Thanks to Charlie Johnson, Mount Desert Island High School arts educator for contributing this blog post and creating the videos to document the opportunity.
Call for Art
The Congressional Art Competition began in 1982 to provide an opportunity for Members of Congress to encourage and recognize the artistic talents of their young constituents. Since then, over 700,000 high school students have competed for the honor of having their work shown in the U.S. Capitol.
Congresswoman Chellie Pingree, Congressman Michael Michaud and the Maine Arts Commission invite Maine high school students (9-12) to participate in this year’s Congressional Art Competition. The selected students will have the opportunity to have their artwork displayed in the Cannon Tunnel of the U.S. Capitol for one year, beginning in June 2014.
Each year, the U.S. House of Representatives sponsors a competition for art created by high school students from every Congressional district in the United States. This annual call for art has provided a grand scale opportunity for Maine art students to be recognized and highlights how essential quality arts education is for all students.
Finalists and Runners Up, their families and art teachers will be invited to a reception at the Blaine House in Augusta where the selected students will be recognized. The Blaine House event is the annual celebration that highlights the close partnership between the Maine Arts Commission and Maine’s Congressional offices. Both of Maine’s Congressional representatives are highly enthusiastic about this program and strongly encourage their constituents to apply.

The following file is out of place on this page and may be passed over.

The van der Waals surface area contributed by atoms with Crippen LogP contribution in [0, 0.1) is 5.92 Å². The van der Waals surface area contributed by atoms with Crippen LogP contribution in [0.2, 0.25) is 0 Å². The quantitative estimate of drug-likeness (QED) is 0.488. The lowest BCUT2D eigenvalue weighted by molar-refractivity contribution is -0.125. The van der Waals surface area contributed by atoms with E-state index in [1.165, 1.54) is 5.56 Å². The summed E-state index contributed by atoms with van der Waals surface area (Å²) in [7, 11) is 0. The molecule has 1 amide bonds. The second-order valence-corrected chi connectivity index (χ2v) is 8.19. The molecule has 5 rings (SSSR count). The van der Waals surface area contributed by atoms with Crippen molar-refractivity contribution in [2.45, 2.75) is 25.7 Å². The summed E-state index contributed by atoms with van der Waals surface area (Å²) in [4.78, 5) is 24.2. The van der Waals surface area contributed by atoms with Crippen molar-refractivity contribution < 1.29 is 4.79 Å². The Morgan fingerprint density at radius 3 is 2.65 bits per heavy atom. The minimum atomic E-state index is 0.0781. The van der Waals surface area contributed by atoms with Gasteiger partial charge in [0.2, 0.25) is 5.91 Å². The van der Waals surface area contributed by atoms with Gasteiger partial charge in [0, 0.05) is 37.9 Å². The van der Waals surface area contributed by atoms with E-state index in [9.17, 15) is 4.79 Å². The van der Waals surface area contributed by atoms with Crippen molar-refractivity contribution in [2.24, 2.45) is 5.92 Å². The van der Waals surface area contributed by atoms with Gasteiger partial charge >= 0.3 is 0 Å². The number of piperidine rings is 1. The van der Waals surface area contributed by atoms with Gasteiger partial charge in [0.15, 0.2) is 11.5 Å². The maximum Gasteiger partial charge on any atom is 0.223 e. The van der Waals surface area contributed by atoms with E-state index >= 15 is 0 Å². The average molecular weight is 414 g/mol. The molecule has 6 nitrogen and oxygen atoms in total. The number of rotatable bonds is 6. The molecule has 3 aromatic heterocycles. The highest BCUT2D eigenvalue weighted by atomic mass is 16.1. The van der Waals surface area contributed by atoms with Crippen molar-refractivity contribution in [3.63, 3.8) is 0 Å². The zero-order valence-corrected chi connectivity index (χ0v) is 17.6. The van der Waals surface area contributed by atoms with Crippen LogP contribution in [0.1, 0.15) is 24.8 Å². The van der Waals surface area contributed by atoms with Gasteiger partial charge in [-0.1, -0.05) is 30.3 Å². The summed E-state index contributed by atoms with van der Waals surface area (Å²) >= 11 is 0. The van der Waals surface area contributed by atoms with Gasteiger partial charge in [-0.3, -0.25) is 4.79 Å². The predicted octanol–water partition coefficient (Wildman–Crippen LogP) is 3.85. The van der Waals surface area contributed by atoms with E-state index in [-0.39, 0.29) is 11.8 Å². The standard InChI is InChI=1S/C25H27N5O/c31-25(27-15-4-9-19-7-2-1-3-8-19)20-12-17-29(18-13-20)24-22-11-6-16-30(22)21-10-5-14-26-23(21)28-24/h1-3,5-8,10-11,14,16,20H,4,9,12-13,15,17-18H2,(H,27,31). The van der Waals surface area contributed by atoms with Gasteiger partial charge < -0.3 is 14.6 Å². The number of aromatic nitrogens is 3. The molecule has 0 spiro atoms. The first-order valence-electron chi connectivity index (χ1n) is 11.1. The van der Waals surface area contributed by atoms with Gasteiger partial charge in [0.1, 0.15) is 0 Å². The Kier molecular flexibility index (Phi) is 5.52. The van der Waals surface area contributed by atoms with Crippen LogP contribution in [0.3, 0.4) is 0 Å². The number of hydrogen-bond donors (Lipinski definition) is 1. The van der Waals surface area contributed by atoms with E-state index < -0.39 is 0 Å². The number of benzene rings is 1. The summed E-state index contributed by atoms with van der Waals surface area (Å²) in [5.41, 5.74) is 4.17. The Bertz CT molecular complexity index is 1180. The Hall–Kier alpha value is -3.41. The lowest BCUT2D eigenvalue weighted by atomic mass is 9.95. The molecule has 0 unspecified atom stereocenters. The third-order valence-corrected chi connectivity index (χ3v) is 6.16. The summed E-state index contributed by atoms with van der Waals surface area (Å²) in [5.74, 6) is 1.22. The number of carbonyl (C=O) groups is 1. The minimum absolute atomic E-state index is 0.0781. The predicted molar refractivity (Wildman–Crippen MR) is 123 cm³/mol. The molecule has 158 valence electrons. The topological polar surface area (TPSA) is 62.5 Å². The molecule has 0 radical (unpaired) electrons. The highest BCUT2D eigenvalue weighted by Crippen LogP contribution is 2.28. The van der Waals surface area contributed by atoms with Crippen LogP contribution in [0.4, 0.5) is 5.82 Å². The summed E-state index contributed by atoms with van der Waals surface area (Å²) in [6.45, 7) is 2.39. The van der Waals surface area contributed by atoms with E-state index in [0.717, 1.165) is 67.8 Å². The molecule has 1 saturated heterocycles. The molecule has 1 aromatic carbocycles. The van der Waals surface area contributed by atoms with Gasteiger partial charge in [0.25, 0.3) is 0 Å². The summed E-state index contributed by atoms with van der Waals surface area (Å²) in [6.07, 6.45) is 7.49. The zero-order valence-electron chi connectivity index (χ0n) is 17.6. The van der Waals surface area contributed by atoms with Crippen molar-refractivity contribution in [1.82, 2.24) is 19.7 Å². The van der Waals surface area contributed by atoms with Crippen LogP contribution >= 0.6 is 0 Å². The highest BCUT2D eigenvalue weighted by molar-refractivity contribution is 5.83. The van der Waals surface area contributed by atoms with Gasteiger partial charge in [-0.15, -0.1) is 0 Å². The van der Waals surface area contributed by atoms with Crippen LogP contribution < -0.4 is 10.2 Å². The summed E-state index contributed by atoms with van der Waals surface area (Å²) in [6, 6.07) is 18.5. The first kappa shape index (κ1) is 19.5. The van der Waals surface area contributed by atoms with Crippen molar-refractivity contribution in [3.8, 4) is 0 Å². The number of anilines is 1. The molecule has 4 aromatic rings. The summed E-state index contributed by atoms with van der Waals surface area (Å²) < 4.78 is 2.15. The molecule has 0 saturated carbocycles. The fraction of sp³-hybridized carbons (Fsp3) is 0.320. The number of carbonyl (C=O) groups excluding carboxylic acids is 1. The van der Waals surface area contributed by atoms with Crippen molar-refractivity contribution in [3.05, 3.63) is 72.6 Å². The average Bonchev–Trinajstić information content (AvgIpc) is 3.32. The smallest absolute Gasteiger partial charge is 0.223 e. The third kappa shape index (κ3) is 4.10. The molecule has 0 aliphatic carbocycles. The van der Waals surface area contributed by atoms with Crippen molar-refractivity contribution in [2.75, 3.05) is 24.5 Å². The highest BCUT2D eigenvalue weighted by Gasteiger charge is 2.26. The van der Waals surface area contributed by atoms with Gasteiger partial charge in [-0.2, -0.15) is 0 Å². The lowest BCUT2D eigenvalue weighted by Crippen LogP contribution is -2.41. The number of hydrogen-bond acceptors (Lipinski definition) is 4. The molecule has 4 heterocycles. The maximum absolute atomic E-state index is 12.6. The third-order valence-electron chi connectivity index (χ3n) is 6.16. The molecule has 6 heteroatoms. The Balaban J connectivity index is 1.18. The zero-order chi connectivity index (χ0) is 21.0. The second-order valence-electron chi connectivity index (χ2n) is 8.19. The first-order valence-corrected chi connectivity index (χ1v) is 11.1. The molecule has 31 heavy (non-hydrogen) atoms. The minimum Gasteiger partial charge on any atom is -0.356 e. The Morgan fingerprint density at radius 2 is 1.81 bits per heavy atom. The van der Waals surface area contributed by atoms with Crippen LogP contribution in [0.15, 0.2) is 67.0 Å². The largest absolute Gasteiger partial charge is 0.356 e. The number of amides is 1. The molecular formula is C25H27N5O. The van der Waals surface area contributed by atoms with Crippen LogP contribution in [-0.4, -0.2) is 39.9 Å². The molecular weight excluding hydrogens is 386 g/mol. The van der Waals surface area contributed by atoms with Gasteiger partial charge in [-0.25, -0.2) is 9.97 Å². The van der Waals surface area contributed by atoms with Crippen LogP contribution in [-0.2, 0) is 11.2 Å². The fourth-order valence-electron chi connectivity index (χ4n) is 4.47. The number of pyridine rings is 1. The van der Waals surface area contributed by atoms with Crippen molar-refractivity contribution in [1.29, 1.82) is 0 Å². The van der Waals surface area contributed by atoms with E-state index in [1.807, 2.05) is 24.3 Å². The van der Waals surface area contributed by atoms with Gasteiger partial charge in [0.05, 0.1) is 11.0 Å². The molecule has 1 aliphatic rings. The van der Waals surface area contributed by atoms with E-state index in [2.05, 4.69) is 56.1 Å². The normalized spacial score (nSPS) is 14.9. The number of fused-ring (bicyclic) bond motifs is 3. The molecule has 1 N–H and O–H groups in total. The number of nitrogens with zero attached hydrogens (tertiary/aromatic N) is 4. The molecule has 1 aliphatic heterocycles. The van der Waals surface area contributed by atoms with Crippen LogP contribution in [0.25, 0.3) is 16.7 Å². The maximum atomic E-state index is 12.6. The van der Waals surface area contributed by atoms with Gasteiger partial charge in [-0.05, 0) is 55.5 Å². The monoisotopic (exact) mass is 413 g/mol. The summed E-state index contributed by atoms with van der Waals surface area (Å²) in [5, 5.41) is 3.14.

- Must be a high school student: grades 9-12.
- Work must be two-dimensional.
- Work must be unframed, and no larger than 25 in. by 25 in.
- Work must be no more than 4 inches in depth.
- Each entry must be original in concept, design, and execution and not violate any U.S. copyright laws.
- Any entry that has been copied from an existing photo (not the student’s own), painting, graphic, advertisement, or any other work produced by another person is a violation of the competition rules and will not be accepted.
- Work entered must be in the original medium (not a scanned reproduction of a painting or drawing).
- One entry per student.(Please note that while schools may submit multiple entries, individual students are limited to one entry.)
- Acceptable categories:
Paintings (oil, acrylics, watercolor, etc); Drawings (pastels, colored pencil, pencil, charcoal, ink, markers); Collage (must be two-dimensional); Prints (lithographs, silkscreen, block prints); Mixed media (use of more than two mediums); Computer generated art; Photography.
To be considered for review, the student information and release form AND artwork must be submitted in digital format. Actual artwork will not be accepted for review.
–Artwork format must be a digital or scanned image saved as JPEG (.jpg) with resolution of 300 dpi or higher at 5” x 7”. When you save your image, use the following naming conventions for the file:
- Artist name_title of image_year of work.jpg (Example: JaneDoe_Untitled_2014.jpg).
- Maximum of 72 characters in the file name.
- Name cannot contain any spaces or characters other than letters, numbers, underscore or hyphen.
–A completed and signed student information and release form must also be submitted. Please go to https://mainearts.maine.gov/Pages/Education/Congressional-Art-Comp.
Forms can be saved at a Word document or as PDF. When you save your signed student information and release form, use the following naming conventions for the file:
- Artist name_title of image_year of work.doc (Example: JaneDoe_Untitled_2013.doc).
- Maximum of 72 characters in the file name.
- Name cannot contain any spaces or characters other than letters, numbers, underscore or hyphen.
Submission materials will be accepted as email attachments only (not embedded in the email) and should be sent to Julie Horn at email@example.com. Please put “CAC Submission” in the subject line of your email.
Your email should have the following two attachments:
- Image in .jpg form as specified above
- Student information and release form in .doc or .pdf form as specified above.
***Entries that do not have the specified documentation will be considered ineligible.***